Math

# Examples of union of sets

According to the theory of sets, the study of the properties and relationships between different sets, have among the main promoters of these theories, B. Bolzano (Prague, 1848) and G. Cantor (Russia, 1845) who laid the foundations of the modern mathematics . Although, they had many improvements during the twentieth century at the initiative of other students of mathematics, including Nicolás Bourbaki .

The union of sets is a new set , which is obtained by grouping two or more sets; resulting in the new collection of objects; which has as elements those that were previously, in each set that has been used within the grouping operation.

Each set must have its elements well defined. In mathematics we can take as examples of sets :

• All even numbers greater than 1 and less than 15, this means that the set will be made up of elements 2, 4, 6, 8, 10, 12 and 14.
• The integers that are a solution of the equation 2 -4 = 0 ; in this case, its elements would be -2 and 2.

Set notation and union of sets

When establishing sets , the word elements or members is used to designate each object in the set and; characters such as {} (braces) are used; within which are included the elements separated by commas or using a quality .

That is, it can occur in two ways: detailing each element, it is said to be expressed by extension or; simply indicating the condition that defines the elements, in a univocal way, then it is said that they are given by understanding .

There is also a graphical representation of the whole, which is known as diagrams Venn; in which all the elements of the set are enclosed within shapes, using circles or rectangles.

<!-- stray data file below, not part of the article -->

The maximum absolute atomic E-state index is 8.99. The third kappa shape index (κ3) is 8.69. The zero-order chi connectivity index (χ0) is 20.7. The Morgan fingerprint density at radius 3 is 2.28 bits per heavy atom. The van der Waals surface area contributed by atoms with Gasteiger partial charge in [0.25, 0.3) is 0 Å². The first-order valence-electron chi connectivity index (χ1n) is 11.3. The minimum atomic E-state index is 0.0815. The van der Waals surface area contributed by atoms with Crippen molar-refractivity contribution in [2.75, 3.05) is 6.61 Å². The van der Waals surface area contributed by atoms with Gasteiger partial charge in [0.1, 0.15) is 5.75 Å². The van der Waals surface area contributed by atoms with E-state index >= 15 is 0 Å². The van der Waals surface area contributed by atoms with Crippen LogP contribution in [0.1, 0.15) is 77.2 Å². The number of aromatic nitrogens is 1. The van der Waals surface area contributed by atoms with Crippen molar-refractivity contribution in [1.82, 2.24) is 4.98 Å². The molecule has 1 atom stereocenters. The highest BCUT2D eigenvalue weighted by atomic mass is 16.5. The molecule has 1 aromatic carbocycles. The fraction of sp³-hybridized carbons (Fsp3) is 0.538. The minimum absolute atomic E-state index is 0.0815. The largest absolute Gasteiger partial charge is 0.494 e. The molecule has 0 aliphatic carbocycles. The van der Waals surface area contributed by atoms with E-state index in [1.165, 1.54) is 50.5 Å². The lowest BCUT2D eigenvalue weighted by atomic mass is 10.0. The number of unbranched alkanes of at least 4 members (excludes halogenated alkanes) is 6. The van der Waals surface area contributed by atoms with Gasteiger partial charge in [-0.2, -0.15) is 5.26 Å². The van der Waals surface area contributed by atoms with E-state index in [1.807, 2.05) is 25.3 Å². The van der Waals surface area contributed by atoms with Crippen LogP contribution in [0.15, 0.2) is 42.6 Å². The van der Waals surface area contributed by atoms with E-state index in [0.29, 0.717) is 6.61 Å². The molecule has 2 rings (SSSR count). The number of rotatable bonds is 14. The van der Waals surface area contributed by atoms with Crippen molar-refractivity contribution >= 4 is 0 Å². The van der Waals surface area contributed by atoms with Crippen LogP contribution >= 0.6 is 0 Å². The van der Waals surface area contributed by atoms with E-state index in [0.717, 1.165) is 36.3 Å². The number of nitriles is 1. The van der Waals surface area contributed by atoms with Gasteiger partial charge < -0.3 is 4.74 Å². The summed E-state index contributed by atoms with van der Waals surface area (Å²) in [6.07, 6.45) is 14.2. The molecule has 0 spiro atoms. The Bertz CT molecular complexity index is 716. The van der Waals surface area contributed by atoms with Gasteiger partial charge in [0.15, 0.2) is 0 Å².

These diagrams can also show the union of sets; containing multiple collections of items. Furthermore, it should be mentioned that the sets can be finite or infinite; where the union is represented by the letter U, using the notation AUB and that as a set is expressed as follows:

AUB = { X / X is an element of A or X is an element of B }

An example, given two sets A and B , Venn diagrams for the union of sets can be of 3 forms, depending on whether they have some elements in common (part of the intersection); no element in common or; one set included within the other. Let’s see an example that illustrates it:

Another example,

# Other examples of union of sets

1. Let A = {1, 3, 5, 7, 9} and B = {2, 4, 6, 8, 10}, finite sets

The result being AUB = {1, 2, 3, 4, 5, 6, 7, 8, 9, 10}

1. Dice A = {oranges, tangerines, apples} and B = {bananas, watermelons, cherries};

Then AUB = {oranges, tangerines, apples, bananas, watermelons, cherries}

1. Given X = {cats, cougars, lions} and Z = {gazelles, buffaloes, giraffes}; XUZ = {cats, cougars, lions, gazelles, buffaloes, giraffes}
2. If P = {X / X is a person walking} and Q = {X // X is a person running}

Then PUQ = {X / X is a person walking or running}

1. A = {dogs, cats, parrots} and B = {guinea pigs, canaries, turtles};

AUB = {dogs, cats, parrots, guinea pigs, canaries, turtles}

1. M = {X / X is an even natural number}; O = {X / X is an odd natural number}, then MUO = IN, where IN is the infinite set of natural numbers.

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